GIRLS IN TENTS
Girls in Tents
By Angelo Hernan E. Melencio
May 19, 2012
Children, most especially girls, were the ones most affected by the floods caused by Washi. They continue to remain as IDPs until today and their parents are still unsure up to when they will stay in the evacuation camps.
City dwellers always find pleasure in spending their weekends outdoors and sleeping in tents. There is no better escape from the busy city life but nature’s fresh air and warm sun. But can you imagine yourself camping for more than five months? Two girls in Iligan City, Lanao Del Norte tell their stories of living inside tents as internally displaced persons due to the floods caused by Tropical Storm Washi.
An hour before midnight of December 17, 2011, Michelle*, a 13 year old girl, woke up when a tree fell and shook their house. She looked outside and saw the flood was already knee-high. Her parents led her and her siblings to their neighbour’s roof, believing that they will be high enough not to be washed away by the raging waters. With them was a one month old baby boy.
A 12 year old girl named Danica*, on the other hand, was awaken and stirred by the sound of rolling rocks carried by the strong current of the floodwater. She and her family tried to swim to high ground but she got separated from her family. “I was swimming very hard and I got lost,” said Danica in Visayan dialect, “I couldn’t find my parents and siblings and I continued swimming. The current was very strong and I thought I will die.” Luckily, Danica was carried by the flood to a coconut tree. She was rescued by her uncle come morning of December 17. A barangay official claims that she was washed approximately 600 meters away from her home.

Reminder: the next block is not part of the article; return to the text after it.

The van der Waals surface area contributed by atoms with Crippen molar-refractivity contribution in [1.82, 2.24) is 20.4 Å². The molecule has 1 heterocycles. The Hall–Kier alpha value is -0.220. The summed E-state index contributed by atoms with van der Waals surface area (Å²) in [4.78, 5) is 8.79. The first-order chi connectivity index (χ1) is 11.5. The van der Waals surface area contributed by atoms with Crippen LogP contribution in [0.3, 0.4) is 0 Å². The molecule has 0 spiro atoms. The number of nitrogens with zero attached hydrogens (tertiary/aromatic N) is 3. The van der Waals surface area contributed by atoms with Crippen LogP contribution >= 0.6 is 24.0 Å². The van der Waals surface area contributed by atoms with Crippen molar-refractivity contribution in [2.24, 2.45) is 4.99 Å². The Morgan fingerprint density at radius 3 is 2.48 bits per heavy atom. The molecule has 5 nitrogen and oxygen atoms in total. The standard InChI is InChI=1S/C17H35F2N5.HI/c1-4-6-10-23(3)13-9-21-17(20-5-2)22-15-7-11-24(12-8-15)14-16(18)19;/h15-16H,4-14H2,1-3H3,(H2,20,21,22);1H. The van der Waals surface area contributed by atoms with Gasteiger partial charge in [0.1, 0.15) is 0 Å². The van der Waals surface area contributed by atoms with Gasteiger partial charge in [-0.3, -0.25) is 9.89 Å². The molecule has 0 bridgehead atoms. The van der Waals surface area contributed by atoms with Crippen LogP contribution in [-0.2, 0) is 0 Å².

The families of Michelle and Danica were both evacuated to a school in a village in Iligan City. A week after, nine tents from Irish Aid and Plan International were delivered and served as a temporary place for 18 families to stay to decongest the classrooms. A total of 400 tents were distributed by Plan to various evacuation camps in Cagayan De Oro City and Iligan City.
Families also received blankets, hygiene kits, and water kits from Plan International. Children in schools received school packs. Their parents also attended DRR and WASH Orientations facilitated by Plan International and local partners.
The children shared that life inside the tents was very hard. As girls, they do not have privacy and they find it difficult to change clothes. They share a communal comfort room which makes it hard for them when they experience their monthly menstrual cycles.
The place to sleep is very small that they have to lay together with their boy siblings and other male relatives. Rainwater penetrates through the thin tent sheets. It’s very hot inside the tents during daytime and noontime that they are forced to stay outside their tents. “The tents are just for sleeping,” said Corina*, Michelle’s mother, “It seems that the tents were not designed to be used for so long.”
On the second week of April, one of the tents burned due to the intense heat of the sun. Fortunately, no one was injured or killed.
The girls and their families are still residing in their tents until now. Their conditions continue to degrade as the days pass by and their parents are still unsure up to when they will stay in the evacuation camps.
*Not their real names.